Congress and Cod

Gazprom no longer owns the pipe laying vessel Akademik Cherskiy. According to current records, the ownership of the vessel was transferred to the Samara Thermal Energy Property Fund. Now, despite the heavy existing sanctions and their restrictions, the Russian gas company and its subsidiary companies can indeed avoid the United States limits and complete the construction of Nord Stream 2.

The U.S. Protecting Europe’s Energy Security Act went into effect last December. This bill imposes sanctions related to providing vessels for the construction of Russia’s offshore energy export pipelines to Germany and Turkey. These sanctions also target companies who own, lease or sell such vessels.

Passage of the law has alarmed Allseas, the contractor fleet, which resulted in suspending the construction of Nord Stream 2 at the end of last December. At the time, about 6.5% of pipes still remained to be laid.

U.S. politicians believe they saved European energy markets from receiving imported oil directly as opposed to importing through intermediaries like Ukraine. In their opinion, no one will dare complete the construction of a Russian gas pipeline (Russian European, in fact), and Russia itself does not have the appropriate equipment to do so.

However, in 2015, Gazprom acquired a pipe laying vessel called Academik Cherskiy. The plan was to use it in Russia’s Far East oil fields in the Sea of Okhotsk. The ship left the port of Nakhodka at the beginning of the year, and it frequently changed destinations during its challenging route to the Baltic Sea. Although all interested parties knew where the ship was headed, there was no official reason to detain it.

Upon arrival at its final destination, Akademik Cherskiy began preparing to complete the Nord Stream 2 project. The vessel met all the requirements to work in Danish waters, particularly the installation of a dynamic positioning system. The official permit was not only issued on time, but Danish regulators gave the thumbs-up to the barge Fortuna which was not dynamic positioning-enabled, yet met all the other requirements.

The issue of ownership still remains unsettled, and so does the issue of sanctions. Since the beginning of construction, U.S. government officials have repeatedly stated that Gazprom Flot, which was operating the Akademik Cherskiy, could have become subject to restrictive U.S. measures, and even Gazprom itself could be subject to sanctions. Although the alleged restrictions are unlikely to cause any difficult consequences for Gazprom Flot, its parent company could face an array of significant problems. Hence, it was necessary to change ownership in order to avoid the cudgel of sanctions.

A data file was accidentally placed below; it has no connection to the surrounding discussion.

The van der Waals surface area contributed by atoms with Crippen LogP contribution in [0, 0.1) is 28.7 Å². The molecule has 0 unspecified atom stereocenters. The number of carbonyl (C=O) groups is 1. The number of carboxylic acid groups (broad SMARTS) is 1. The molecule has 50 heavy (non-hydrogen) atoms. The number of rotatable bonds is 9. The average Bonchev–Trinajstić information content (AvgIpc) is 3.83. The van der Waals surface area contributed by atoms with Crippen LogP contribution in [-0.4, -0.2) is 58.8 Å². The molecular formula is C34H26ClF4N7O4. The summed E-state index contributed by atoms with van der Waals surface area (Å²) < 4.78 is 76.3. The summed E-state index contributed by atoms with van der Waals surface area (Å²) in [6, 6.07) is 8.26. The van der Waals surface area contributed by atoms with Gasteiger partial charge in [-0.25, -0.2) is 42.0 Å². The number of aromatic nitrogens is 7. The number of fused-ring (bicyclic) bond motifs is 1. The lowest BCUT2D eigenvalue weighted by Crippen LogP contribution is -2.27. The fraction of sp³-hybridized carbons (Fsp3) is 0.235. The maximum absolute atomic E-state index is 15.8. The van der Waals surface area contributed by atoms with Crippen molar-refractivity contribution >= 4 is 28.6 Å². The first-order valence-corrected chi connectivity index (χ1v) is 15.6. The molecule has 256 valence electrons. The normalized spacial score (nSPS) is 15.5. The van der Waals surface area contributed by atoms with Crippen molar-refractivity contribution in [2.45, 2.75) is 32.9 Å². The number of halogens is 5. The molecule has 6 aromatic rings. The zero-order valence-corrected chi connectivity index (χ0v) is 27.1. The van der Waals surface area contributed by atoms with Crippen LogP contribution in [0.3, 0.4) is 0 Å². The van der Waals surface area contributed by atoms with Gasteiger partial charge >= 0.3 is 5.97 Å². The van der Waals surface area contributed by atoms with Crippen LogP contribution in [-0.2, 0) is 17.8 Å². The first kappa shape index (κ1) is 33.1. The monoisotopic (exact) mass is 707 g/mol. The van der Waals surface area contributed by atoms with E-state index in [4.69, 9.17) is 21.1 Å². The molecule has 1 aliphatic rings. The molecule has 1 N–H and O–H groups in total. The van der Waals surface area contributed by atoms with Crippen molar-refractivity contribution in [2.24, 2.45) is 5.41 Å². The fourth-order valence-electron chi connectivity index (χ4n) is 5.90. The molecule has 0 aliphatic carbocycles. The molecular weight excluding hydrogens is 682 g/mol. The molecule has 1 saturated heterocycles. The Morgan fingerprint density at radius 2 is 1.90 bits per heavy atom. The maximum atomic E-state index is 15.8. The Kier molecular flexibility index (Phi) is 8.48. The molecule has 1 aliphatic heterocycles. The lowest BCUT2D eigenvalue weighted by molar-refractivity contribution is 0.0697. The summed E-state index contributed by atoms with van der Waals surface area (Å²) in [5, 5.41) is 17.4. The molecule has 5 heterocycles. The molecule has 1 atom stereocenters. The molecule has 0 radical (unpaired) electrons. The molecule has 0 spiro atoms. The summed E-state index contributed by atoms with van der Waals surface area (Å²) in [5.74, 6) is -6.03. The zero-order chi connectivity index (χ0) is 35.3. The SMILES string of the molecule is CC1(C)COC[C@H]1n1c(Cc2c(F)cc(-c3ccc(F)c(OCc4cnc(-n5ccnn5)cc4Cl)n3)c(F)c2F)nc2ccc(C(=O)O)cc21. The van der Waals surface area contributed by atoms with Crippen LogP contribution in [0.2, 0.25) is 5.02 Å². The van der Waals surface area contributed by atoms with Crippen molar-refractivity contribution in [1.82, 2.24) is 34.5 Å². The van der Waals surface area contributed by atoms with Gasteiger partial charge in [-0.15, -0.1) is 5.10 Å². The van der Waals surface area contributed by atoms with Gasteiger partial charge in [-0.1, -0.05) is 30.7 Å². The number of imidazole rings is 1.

The initial ownership change of Akademik Cherskiy was announced at the beginning of the summer. Around the same time, U.S. senators introduced a bill that clarified and expanded the scope of sanctions and also clarified a number of provisions in the current European Energy Security Protection Act.

In particular, sanctions were imposed against those involved in the sale, lease, or provision of pipe laying vessels; and against those who “sold, leased, or provided those vessels for the construction of any such pipeline, or facilitated deceptive or structured transactions to provide those vessels for such a project.”

This was most likely an attempt to close a legal loophole discovered by U.S. lawmakers and probably by others, too. It raises the question of whether a company that gifted a pipeline vessel to another company instead of leasing or selling it should be penalized. We can answer this question indirectly from the expanded sanctions that Congress seeks to approve. Clearly, current laws do not fully regulate the transfer of vessel ownership between Russian export pipelines.

It’s worth mentioning that during the transfer of ownership to STIF, the sale and lease of the Akademik Cherskiy was not included. Moreover, this operation was also supported by Russian regulations which allowed Gazprom to keep certain aspects confidential, the disclosure of which could provoke new sanctions. Maintaining the current state of affairs will protect Gazprom Flot and its parent company from sanctions. There is a common belief that had the United States been given the opportunity to sanction Gazprom, it would have done so long ago. However, such a move could indirectly lead to a new set of trade-related confrontations with the European Union.

In the meantime, a scandal broke out last week regarding cod but was suppressed as quickly as it came. German media announced that due to the spawning of fish, the laying of the gas pipeline would be postponed until September. This risk had already been discussed in advance. The gas pipeline operator and the Danish regulator promptly released official statements that the area of construction would not affect the area of spawning, so the final stretch of North Stream 2 could begin in the near future and finish before new sanctions are passed.

The author is an analyst and deputy general director of the Institute of National Energy.

The author’s opinion may not reflect that of the editorial board.

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